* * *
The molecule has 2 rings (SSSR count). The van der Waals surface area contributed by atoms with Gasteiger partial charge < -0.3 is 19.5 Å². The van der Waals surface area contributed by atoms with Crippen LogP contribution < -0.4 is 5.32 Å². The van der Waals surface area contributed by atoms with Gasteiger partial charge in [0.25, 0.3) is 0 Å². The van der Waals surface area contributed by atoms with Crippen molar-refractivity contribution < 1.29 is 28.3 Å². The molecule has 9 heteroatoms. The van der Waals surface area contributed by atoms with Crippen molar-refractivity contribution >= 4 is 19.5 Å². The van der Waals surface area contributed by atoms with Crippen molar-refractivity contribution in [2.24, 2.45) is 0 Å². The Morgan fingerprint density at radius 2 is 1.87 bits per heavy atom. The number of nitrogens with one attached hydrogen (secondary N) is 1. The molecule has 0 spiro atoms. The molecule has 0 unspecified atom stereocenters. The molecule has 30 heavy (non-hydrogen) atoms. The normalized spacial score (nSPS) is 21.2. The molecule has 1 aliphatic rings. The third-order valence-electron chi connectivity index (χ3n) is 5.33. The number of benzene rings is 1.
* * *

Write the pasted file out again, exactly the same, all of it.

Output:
The molecule has 2 rings (SSSR count). The van der Waals surface area contributed by atoms with Gasteiger partial charge < -0.3 is 19.5 Å². The van der Waals surface area contributed by atoms with Crippen LogP contribution < -0.4 is 5.32 Å². The van der Waals surface area contributed by atoms with Gasteiger partial charge in [0.25, 0.3) is 0 Å². The van der Waals surface area contributed by atoms with Crippen molar-refractivity contribution < 1.29 is 28.3 Å². The molecule has 9 heteroatoms. The van der Waals surface area contributed by atoms with Crippen molar-refractivity contribution >= 4 is 19.5 Å². The van der Waals surface area contributed by atoms with Crippen molar-refractivity contribution in [2.24, 2.45) is 0 Å². The Morgan fingerprint density at radius 2 is 1.87 bits per heavy atom. The number of nitrogens with one attached hydrogen (secondary N) is 1. The molecule has 0 spiro atoms. The molecule has 0 unspecified atom stereocenters. The molecule has 30 heavy (non-hydrogen) atoms. The normalized spacial score (nSPS) is 21.2. The molecule has 1 aliphatic rings. The third-order valence-electron chi connectivity index (χ3n) is 5.33. The number of benzene rings is 1.